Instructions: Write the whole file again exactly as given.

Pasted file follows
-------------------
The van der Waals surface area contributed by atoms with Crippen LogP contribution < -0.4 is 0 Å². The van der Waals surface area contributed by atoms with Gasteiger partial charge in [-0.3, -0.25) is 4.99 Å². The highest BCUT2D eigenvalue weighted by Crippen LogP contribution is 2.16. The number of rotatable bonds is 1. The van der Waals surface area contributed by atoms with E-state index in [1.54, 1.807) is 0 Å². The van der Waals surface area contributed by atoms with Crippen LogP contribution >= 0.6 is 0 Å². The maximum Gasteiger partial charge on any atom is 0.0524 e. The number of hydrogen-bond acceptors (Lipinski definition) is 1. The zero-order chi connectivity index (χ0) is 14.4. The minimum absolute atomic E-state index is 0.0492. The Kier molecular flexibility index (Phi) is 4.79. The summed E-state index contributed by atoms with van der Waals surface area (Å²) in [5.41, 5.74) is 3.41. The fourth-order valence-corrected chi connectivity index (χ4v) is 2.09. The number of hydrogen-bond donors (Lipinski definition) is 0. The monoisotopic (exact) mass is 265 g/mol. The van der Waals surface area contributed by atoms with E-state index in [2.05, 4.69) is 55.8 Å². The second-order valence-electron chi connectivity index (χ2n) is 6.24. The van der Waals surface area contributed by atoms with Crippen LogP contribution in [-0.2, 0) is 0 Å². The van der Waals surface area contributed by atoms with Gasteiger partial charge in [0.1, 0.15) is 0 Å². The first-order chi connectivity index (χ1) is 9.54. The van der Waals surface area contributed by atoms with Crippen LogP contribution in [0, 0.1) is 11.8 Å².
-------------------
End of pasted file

The van der Waals surface area contributed by atoms with Crippen LogP contribution < -0.4 is 0 Å². The van der Waals surface area contributed by atoms with Gasteiger partial charge in [-0.3, -0.25) is 4.99 Å². The highest BCUT2D eigenvalue weighted by Crippen LogP contribution is 2.16. The number of rotatable bonds is 1. The van der Waals surface area contributed by atoms with E-state index in [1.54, 1.807) is 0 Å². The van der Waals surface area contributed by atoms with Crippen LogP contribution >= 0.6 is 0 Å². The maximum Gasteiger partial charge on any atom is 0.0524 e. The number of hydrogen-bond acceptors (Lipinski definition) is 1. The zero-order chi connectivity index (χ0) is 14.4. The minimum absolute atomic E-state index is 0.0492. The Kier molecular flexibility index (Phi) is 4.79. The summed E-state index contributed by atoms with van der Waals surface area (Å²) in [5.41, 5.74) is 3.41. The fourth-order valence-corrected chi connectivity index (χ4v) is 2.09. The number of hydrogen-bond donors (Lipinski definition) is 0. The monoisotopic (exact) mass is 265 g/mol. The van der Waals surface area contributed by atoms with E-state index in [2.05, 4.69) is 55.8 Å². The second-order valence-electron chi connectivity index (χ2n) is 6.24. The van der Waals surface area contributed by atoms with Crippen LogP contribution in [-0.2, 0) is 0 Å². The van der Waals surface area contributed by atoms with Gasteiger partial charge in [0.1, 0.15) is 0 Å². The first-order chi connectivity index (χ1) is 9.54. The van der Waals surface area contributed by atoms with Crippen LogP contribution in [0, 0.1) is 11.8 Å².